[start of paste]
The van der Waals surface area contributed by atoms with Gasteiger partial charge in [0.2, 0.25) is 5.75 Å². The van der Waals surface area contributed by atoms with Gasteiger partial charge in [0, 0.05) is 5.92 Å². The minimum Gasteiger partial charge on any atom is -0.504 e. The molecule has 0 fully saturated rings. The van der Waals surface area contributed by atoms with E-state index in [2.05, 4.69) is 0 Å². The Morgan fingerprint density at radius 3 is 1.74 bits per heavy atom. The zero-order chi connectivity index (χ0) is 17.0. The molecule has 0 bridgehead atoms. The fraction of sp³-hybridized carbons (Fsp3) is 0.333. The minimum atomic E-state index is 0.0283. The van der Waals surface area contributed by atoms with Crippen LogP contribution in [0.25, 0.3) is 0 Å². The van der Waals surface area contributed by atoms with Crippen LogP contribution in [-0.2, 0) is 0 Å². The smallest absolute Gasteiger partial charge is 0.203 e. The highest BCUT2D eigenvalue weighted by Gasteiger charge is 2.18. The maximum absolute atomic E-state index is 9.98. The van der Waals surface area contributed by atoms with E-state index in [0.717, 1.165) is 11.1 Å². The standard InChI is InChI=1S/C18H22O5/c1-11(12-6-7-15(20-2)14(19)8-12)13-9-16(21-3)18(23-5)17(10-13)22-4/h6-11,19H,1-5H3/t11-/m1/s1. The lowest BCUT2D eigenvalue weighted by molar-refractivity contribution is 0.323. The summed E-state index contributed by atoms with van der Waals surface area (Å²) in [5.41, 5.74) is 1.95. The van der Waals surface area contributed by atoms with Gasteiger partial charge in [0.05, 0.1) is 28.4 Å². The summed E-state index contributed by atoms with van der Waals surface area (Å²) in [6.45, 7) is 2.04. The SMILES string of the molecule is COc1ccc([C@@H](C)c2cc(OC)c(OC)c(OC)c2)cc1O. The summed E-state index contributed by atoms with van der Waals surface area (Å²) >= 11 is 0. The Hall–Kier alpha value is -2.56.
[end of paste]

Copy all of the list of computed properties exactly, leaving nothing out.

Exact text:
The van der Waals surface area contributed by atoms with Gasteiger partial charge in [0.2, 0.25) is 5.75 Å². The van der Waals surface area contributed by atoms with Gasteiger partial charge in [0, 0.05) is 5.92 Å². The minimum Gasteiger partial charge on any atom is -0.504 e. The molecule has 0 fully saturated rings. The van der Waals surface area contributed by atoms with E-state index in [2.05, 4.69) is 0 Å². The Morgan fingerprint density at radius 3 is 1.74 bits per heavy atom. The zero-order chi connectivity index (χ0) is 17.0. The molecule has 0 bridgehead atoms. The fraction of sp³-hybridized carbons (Fsp3) is 0.333. The minimum atomic E-state index is 0.0283. The van der Waals surface area contributed by atoms with Crippen LogP contribution in [0.25, 0.3) is 0 Å². The van der Waals surface area contributed by atoms with Crippen LogP contribution in [-0.2, 0) is 0 Å². The smallest absolute Gasteiger partial charge is 0.203 e. The highest BCUT2D eigenvalue weighted by Gasteiger charge is 2.18. The maximum absolute atomic E-state index is 9.98. The van der Waals surface area contributed by atoms with E-state index in [0.717, 1.165) is 11.1 Å². The standard InChI is InChI=1S/C18H22O5/c1-11(12-6-7-15(20-2)14(19)8-12)13-9-16(21-3)18(23-5)17(10-13)22-4/h6-11,19H,1-5H3/t11-/m1/s1. The lowest BCUT2D eigenvalue weighted by molar-refractivity contribution is 0.323. The summed E-state index contributed by atoms with van der Waals surface area (Å²) in [5.41, 5.74) is 1.95. The van der Waals surface area contributed by atoms with Gasteiger partial charge in [0.05, 0.1) is 28.4 Å². The summed E-state index contributed by atoms with van der Waals surface area (Å²) in [6.45, 7) is 2.04. The SMILES string of the molecule is COc1ccc([C@@H](C)c2cc(OC)c(OC)c(OC)c2)cc1O. The summed E-state index contributed by atoms with van der Waals surface area (Å²) >= 11 is 0. The Hall–Kier alpha value is -2.56.